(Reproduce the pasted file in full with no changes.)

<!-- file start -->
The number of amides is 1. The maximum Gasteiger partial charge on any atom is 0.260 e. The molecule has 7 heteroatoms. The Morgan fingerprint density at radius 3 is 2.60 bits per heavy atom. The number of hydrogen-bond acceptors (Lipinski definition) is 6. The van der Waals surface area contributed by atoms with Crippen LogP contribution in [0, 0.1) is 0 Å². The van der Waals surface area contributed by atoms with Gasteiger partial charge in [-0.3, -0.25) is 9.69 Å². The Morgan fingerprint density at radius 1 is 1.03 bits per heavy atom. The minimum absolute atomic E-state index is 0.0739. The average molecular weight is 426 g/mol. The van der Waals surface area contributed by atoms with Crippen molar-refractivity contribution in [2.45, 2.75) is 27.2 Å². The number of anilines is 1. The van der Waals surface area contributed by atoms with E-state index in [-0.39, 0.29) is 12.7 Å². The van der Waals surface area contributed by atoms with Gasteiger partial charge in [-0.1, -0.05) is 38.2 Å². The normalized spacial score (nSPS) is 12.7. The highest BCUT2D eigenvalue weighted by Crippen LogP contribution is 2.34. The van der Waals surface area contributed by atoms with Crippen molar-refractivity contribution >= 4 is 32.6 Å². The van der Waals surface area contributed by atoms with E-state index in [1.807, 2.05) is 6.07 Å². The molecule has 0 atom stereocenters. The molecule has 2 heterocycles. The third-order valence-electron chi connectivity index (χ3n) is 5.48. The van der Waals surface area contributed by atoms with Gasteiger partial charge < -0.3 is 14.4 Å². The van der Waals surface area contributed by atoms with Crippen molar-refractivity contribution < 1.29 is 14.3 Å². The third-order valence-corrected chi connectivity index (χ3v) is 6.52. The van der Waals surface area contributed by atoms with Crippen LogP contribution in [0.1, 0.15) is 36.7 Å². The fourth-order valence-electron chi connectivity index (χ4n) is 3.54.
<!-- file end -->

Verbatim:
The number of amides is 1. The maximum Gasteiger partial charge on any atom is 0.260 e. The molecule has 7 heteroatoms. The Morgan fingerprint density at radius 3 is 2.60 bits per heavy atom. The number of hydrogen-bond acceptors (Lipinski definition) is 6. The van der Waals surface area contributed by atoms with Crippen LogP contribution in [0, 0.1) is 0 Å². The van der Waals surface area contributed by atoms with Gasteiger partial charge in [-0.3, -0.25) is 9.69 Å². The Morgan fingerprint density at radius 1 is 1.03 bits per heavy atom. The minimum absolute atomic E-state index is 0.0739. The average molecular weight is 426 g/mol. The van der Waals surface area contributed by atoms with Crippen molar-refractivity contribution in [2.45, 2.75) is 27.2 Å². The number of anilines is 1. The van der Waals surface area contributed by atoms with E-state index in [-0.39, 0.29) is 12.7 Å². The van der Waals surface area contributed by atoms with Gasteiger partial charge in [-0.1, -0.05) is 38.2 Å². The normalized spacial score (nSPS) is 12.7. The highest BCUT2D eigenvalue weighted by Crippen LogP contribution is 2.34. The van der Waals surface area contributed by atoms with Crippen molar-refractivity contribution >= 4 is 32.6 Å². The van der Waals surface area contributed by atoms with E-state index in [1.807, 2.05) is 6.07 Å². The molecule has 0 atom stereocenters. The molecule has 2 heterocycles. The third-order valence-electron chi connectivity index (χ3n) is 5.48. The van der Waals surface area contributed by atoms with Gasteiger partial charge < -0.3 is 14.4 Å². The van der Waals surface area contributed by atoms with Crippen molar-refractivity contribution < 1.29 is 14.3 Å². The third-order valence-corrected chi connectivity index (χ3v) is 6.52. The van der Waals surface area contributed by atoms with Crippen LogP contribution in [0.1, 0.15) is 36.7 Å². The fourth-order valence-electron chi connectivity index (χ4n) is 3.54.